Dalia Dippolito married Michael Dippolito in February 2009. Just six months later, she was caught trying to arrange his murder with an undercover police officer.
On the morning of August 5, 2009, Dalia Dippolito received the worst call of her life. It was Boynton Beach Police Sergeant Frank Ranzie urging her to rush home from the gym. When she arrived, she was told that her husband, Mike Dippolito, had been murdered. She broke down in tears.
But it was all an elaborate set up. There had indeed been an attempt on Michael Dippolito’s life, but it was Dalia herself who hired a hitman to do so. Unfortunately for her, that hitman was an undercover cop, and it had all been caught on camera.
Police had been tipped off weeks earlier about Dippolito’s plan, and they made a stunning agreement with the producers of COPS to send in an officer to pose as a hitman and film it. They even staged the crime scene in order to convince Dalia that the murder had gone as planned.
And when investigators asked her to come to the police station to help them find suspects, Dalia Dippolito agreed, unaware they already had one.
It was only when her husband entered the interrogation room that she realized the jig was up — and that she was being charged with solicitation of first-degree murder.
Dalia And Mike Dippolito’s Whirlwind Romance
Born in New York City on October 18, 1982, Dalia Mohammed and her two siblings were raised by an Egyptian father and a Peruvian mother. The family relocated to Boynton Beach, Florida, when she was 13 years old, where she graduated from a local high school in 2000.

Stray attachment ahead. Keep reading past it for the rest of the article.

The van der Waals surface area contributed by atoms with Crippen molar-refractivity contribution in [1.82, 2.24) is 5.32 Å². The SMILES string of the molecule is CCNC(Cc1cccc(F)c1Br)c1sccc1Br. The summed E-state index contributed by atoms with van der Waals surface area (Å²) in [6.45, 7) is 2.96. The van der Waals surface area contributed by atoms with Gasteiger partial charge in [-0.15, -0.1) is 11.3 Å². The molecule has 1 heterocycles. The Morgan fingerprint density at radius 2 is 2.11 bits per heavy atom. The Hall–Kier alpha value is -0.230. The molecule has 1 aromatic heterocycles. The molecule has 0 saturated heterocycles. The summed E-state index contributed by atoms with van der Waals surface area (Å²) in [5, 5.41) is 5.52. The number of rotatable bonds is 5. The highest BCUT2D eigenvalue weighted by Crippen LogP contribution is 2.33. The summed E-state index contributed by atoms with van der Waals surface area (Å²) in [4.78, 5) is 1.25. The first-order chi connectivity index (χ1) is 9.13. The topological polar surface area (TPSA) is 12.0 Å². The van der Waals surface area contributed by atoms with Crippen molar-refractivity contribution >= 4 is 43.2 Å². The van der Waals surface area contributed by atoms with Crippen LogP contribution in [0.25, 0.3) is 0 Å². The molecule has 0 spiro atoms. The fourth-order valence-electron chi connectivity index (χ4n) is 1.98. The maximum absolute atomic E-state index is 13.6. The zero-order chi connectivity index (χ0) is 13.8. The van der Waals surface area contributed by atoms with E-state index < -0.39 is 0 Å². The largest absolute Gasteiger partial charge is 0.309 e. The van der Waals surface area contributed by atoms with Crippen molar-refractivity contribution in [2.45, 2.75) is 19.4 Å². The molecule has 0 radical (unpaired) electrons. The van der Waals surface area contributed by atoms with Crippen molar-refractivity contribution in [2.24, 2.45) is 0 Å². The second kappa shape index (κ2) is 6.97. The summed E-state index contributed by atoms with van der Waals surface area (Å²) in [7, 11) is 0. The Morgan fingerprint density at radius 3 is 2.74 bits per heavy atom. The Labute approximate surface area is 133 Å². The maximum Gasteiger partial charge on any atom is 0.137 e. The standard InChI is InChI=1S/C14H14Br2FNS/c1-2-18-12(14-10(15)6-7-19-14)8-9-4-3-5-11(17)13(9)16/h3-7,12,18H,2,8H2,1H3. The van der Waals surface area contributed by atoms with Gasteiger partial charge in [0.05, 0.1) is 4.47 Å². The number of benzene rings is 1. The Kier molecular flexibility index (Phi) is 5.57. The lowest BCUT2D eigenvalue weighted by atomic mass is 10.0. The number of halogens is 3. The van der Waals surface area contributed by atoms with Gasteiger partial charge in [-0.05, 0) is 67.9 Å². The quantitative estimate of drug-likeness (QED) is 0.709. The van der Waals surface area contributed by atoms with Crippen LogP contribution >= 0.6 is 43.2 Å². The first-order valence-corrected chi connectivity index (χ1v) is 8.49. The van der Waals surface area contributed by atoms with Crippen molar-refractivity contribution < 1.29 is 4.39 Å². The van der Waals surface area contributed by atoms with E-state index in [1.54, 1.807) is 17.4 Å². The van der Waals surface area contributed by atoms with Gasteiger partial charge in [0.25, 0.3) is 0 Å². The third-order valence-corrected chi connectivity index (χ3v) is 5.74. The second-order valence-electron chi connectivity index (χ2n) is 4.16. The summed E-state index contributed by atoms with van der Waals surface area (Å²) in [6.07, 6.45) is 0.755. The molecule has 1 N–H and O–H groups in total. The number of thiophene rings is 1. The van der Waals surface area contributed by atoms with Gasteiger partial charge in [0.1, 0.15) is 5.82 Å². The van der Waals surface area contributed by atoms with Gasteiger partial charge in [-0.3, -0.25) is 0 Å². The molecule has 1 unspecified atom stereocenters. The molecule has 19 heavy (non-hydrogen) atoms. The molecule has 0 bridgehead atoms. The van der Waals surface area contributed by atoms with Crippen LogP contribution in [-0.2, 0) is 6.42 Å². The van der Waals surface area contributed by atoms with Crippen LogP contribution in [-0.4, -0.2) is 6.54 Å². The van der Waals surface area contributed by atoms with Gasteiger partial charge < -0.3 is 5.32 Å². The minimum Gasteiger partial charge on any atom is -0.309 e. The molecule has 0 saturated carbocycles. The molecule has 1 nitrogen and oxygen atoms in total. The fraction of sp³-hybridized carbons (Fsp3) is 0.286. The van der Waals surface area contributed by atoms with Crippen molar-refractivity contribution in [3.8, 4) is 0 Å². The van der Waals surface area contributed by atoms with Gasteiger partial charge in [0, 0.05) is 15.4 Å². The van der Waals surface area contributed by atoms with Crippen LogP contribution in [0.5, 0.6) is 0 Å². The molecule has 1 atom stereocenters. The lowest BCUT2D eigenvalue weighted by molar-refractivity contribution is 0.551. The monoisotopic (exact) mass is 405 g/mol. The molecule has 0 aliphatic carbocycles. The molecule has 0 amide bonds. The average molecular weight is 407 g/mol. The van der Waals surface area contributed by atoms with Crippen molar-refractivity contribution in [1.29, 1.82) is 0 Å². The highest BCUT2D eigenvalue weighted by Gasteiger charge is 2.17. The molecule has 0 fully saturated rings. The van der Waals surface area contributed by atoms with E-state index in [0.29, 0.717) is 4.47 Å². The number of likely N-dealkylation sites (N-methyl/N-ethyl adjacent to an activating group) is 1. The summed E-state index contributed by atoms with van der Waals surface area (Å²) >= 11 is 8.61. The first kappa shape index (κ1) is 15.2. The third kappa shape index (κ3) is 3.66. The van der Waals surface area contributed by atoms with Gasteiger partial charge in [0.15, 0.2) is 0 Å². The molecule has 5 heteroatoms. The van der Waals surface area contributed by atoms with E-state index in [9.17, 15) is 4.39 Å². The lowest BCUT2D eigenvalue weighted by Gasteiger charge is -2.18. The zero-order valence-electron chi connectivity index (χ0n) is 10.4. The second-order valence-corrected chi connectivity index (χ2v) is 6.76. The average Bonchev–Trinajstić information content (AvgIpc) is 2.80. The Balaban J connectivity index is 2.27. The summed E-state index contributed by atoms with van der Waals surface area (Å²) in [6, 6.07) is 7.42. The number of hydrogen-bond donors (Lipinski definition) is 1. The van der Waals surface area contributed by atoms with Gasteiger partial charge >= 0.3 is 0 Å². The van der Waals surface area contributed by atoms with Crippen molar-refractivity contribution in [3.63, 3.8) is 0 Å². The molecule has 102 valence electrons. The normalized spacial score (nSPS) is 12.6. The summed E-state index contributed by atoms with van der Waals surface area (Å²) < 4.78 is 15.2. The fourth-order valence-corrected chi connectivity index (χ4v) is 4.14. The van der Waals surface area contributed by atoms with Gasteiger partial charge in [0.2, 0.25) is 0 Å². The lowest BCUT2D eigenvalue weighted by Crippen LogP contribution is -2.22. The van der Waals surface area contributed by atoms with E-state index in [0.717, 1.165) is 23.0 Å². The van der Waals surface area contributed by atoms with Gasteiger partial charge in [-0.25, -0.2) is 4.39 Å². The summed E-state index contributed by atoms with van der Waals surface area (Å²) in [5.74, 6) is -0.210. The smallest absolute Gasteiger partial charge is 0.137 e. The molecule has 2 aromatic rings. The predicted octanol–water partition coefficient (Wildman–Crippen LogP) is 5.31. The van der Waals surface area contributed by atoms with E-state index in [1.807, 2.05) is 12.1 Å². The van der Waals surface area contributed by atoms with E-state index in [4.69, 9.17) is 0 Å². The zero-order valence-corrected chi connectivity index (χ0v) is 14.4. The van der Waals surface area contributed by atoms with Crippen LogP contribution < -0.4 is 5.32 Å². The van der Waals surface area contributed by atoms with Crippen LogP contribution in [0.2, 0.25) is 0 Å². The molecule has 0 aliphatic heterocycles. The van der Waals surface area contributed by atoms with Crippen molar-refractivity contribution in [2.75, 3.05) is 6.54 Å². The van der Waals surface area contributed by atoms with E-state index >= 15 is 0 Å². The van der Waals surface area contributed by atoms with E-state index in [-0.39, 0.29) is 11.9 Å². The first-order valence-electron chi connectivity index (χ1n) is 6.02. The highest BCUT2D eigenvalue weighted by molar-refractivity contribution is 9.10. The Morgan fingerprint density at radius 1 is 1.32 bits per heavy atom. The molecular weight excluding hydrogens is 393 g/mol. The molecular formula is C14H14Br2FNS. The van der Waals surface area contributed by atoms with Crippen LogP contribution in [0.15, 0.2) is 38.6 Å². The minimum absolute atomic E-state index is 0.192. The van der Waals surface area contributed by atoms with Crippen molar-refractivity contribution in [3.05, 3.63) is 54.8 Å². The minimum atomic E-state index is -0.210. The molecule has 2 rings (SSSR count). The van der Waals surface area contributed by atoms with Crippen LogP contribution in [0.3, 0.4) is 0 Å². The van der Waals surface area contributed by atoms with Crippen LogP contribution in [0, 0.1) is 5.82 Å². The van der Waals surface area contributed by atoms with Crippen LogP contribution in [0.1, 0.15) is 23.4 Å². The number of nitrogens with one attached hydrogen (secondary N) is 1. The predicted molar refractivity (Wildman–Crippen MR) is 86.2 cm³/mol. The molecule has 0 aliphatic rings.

Uncertain of a career path, she opted for a real estate license and began moonlighting as an escort. It was through that work that she met Michael Dippolito in 2008. Though he was married, he fell head over heels with Dalia and divorced his wife to marry her. Their wedding was on February 2, 2009 — only five days after Mike’s divorce was finalized.
Mike Dippolito was an ex-convict who served time in prison and was on probation for stock fraud. It didn’t take long after tying the knot, however, for him to have a series of bizarre encounters with the law that jeopardized his freedom.
One evening, he was pulled over by police after taking Dalia Dippolito to dinner. Police found cocaine in his cigarette pack, but let him go after believing his sincerity in refuting it was his.
On another morning, after Dalia handed him a Starbucks drink, Mike fell so ill that he was laid out for days. And his encounters with police were beginning to escalate. The police had received an anonymous tip that Mike was working as a drug dealer, they said.